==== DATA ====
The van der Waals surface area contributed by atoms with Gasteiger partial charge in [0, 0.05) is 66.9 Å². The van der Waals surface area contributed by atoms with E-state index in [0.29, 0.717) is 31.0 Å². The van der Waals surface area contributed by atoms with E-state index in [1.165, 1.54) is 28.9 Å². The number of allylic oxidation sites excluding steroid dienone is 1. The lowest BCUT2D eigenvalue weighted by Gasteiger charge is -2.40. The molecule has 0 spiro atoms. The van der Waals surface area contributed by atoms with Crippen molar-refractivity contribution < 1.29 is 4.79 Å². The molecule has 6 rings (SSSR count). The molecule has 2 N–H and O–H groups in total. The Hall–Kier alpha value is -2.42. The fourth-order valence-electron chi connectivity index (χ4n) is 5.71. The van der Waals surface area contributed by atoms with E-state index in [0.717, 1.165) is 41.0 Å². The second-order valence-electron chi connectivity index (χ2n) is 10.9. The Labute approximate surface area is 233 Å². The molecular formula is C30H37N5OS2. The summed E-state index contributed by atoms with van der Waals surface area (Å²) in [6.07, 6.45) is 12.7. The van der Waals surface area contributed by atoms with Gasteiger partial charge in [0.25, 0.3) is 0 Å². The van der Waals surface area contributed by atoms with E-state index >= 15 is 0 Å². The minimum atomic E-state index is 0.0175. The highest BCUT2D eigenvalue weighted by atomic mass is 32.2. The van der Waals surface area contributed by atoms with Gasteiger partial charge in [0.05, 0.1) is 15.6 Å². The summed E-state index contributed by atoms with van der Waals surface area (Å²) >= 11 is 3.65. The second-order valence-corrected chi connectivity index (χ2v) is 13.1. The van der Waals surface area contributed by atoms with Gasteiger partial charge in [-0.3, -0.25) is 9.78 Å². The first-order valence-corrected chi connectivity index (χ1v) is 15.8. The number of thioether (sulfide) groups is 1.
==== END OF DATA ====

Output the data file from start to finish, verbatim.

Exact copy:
The van der Waals surface area contributed by atoms with Gasteiger partial charge in [0, 0.05) is 66.9 Å². The van der Waals surface area contributed by atoms with E-state index in [0.29, 0.717) is 31.0 Å². The van der Waals surface area contributed by atoms with E-state index in [1.165, 1.54) is 28.9 Å². The number of allylic oxidation sites excluding steroid dienone is 1. The lowest BCUT2D eigenvalue weighted by Gasteiger charge is -2.40. The molecule has 0 spiro atoms. The van der Waals surface area contributed by atoms with Crippen molar-refractivity contribution < 1.29 is 4.79 Å². The molecule has 6 rings (SSSR count). The molecule has 2 N–H and O–H groups in total. The Hall–Kier alpha value is -2.42. The fourth-order valence-electron chi connectivity index (χ4n) is 5.71. The van der Waals surface area contributed by atoms with E-state index in [0.717, 1.165) is 41.0 Å². The second-order valence-electron chi connectivity index (χ2n) is 10.9. The Labute approximate surface area is 233 Å². The molecular formula is C30H37N5OS2. The summed E-state index contributed by atoms with van der Waals surface area (Å²) in [6.07, 6.45) is 12.7. The van der Waals surface area contributed by atoms with Gasteiger partial charge in [0.25, 0.3) is 0 Å². The van der Waals surface area contributed by atoms with E-state index >= 15 is 0 Å². The minimum atomic E-state index is 0.0175. The highest BCUT2D eigenvalue weighted by atomic mass is 32.2. The van der Waals surface area contributed by atoms with Gasteiger partial charge in [0.05, 0.1) is 15.6 Å². The summed E-state index contributed by atoms with van der Waals surface area (Å²) >= 11 is 3.65. The second-order valence-corrected chi connectivity index (χ2v) is 13.1. The van der Waals surface area contributed by atoms with Gasteiger partial charge in [-0.3, -0.25) is 9.78 Å². The first-order valence-corrected chi connectivity index (χ1v) is 15.8. The number of thioether (sulfide) groups is 1.